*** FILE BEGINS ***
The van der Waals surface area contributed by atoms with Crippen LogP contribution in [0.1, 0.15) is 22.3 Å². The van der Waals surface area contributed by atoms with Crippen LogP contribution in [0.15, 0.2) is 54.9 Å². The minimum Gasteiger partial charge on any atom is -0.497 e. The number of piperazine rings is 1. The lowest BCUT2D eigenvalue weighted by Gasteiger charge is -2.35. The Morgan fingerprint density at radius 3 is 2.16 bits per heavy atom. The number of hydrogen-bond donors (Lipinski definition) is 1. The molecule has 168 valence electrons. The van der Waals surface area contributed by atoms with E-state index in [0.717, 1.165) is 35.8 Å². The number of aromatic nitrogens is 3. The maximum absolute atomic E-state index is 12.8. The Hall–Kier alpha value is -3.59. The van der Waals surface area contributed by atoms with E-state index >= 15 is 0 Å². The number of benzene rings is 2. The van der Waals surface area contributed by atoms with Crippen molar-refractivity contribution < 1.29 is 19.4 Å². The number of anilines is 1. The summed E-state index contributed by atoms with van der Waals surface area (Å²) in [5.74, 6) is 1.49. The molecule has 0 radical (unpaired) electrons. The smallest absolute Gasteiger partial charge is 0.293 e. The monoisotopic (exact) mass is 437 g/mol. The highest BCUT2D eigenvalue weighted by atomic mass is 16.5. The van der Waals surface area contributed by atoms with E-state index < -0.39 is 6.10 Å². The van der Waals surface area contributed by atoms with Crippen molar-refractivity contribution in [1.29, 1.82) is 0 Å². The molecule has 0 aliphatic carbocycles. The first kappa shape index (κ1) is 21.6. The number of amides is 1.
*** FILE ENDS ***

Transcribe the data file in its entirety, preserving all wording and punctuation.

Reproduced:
The van der Waals surface area contributed by atoms with Crippen LogP contribution in [0.1, 0.15) is 22.3 Å². The van der Waals surface area contributed by atoms with Crippen LogP contribution in [0.15, 0.2) is 54.9 Å². The minimum Gasteiger partial charge on any atom is -0.497 e. The number of piperazine rings is 1. The lowest BCUT2D eigenvalue weighted by Gasteiger charge is -2.35. The Morgan fingerprint density at radius 3 is 2.16 bits per heavy atom. The number of hydrogen-bond donors (Lipinski definition) is 1. The molecule has 168 valence electrons. The van der Waals surface area contributed by atoms with E-state index in [0.717, 1.165) is 35.8 Å². The number of aromatic nitrogens is 3. The maximum absolute atomic E-state index is 12.8. The Hall–Kier alpha value is -3.59. The van der Waals surface area contributed by atoms with E-state index >= 15 is 0 Å². The number of benzene rings is 2. The van der Waals surface area contributed by atoms with Crippen molar-refractivity contribution < 1.29 is 19.4 Å². The number of anilines is 1. The summed E-state index contributed by atoms with van der Waals surface area (Å²) in [5.74, 6) is 1.49. The molecule has 0 radical (unpaired) electrons. The smallest absolute Gasteiger partial charge is 0.293 e. The monoisotopic (exact) mass is 437 g/mol. The highest BCUT2D eigenvalue weighted by atomic mass is 16.5. The van der Waals surface area contributed by atoms with E-state index < -0.39 is 6.10 Å². The van der Waals surface area contributed by atoms with Crippen molar-refractivity contribution in [1.29, 1.82) is 0 Å². The molecule has 0 aliphatic carbocycles. The first kappa shape index (κ1) is 21.6. The number of amides is 1.